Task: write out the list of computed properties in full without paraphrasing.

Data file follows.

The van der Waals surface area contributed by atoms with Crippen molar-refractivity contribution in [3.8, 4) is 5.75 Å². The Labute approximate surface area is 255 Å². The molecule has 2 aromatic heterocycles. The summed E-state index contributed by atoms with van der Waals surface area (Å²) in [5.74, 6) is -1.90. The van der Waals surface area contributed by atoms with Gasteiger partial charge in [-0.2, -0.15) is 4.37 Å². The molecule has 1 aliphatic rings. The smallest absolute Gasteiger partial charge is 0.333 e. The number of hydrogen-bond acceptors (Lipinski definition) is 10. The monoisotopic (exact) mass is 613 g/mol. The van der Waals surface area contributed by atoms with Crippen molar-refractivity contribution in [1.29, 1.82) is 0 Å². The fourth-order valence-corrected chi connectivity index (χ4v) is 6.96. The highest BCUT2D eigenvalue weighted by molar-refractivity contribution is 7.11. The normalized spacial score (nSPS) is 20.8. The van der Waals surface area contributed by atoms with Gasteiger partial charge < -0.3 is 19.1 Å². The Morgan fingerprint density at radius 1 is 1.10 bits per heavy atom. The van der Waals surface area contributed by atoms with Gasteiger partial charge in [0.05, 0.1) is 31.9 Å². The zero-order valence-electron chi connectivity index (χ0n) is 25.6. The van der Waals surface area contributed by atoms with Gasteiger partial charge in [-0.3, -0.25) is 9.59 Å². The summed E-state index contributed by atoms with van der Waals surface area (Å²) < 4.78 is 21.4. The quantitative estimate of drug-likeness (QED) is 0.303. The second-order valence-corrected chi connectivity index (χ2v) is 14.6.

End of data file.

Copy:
The van der Waals surface area contributed by atoms with Crippen molar-refractivity contribution in [3.8, 4) is 5.75 Å². The Labute approximate surface area is 255 Å². The molecule has 2 aromatic heterocycles. The summed E-state index contributed by atoms with van der Waals surface area (Å²) in [5.74, 6) is -1.90. The van der Waals surface area contributed by atoms with Gasteiger partial charge in [-0.2, -0.15) is 4.37 Å². The molecule has 1 aliphatic rings. The smallest absolute Gasteiger partial charge is 0.333 e. The number of hydrogen-bond acceptors (Lipinski definition) is 10. The monoisotopic (exact) mass is 613 g/mol. The van der Waals surface area contributed by atoms with Crippen molar-refractivity contribution in [1.29, 1.82) is 0 Å². The fourth-order valence-corrected chi connectivity index (χ4v) is 6.96. The highest BCUT2D eigenvalue weighted by molar-refractivity contribution is 7.11. The normalized spacial score (nSPS) is 20.8. The van der Waals surface area contributed by atoms with Gasteiger partial charge < -0.3 is 19.1 Å². The Morgan fingerprint density at radius 1 is 1.10 bits per heavy atom. The van der Waals surface area contributed by atoms with Gasteiger partial charge in [0.05, 0.1) is 31.9 Å². The zero-order valence-electron chi connectivity index (χ0n) is 25.6. The van der Waals surface area contributed by atoms with Gasteiger partial charge in [-0.3, -0.25) is 9.59 Å². The summed E-state index contributed by atoms with van der Waals surface area (Å²) < 4.78 is 21.4. The quantitative estimate of drug-likeness (QED) is 0.303. The second-order valence-corrected chi connectivity index (χ2v) is 14.6.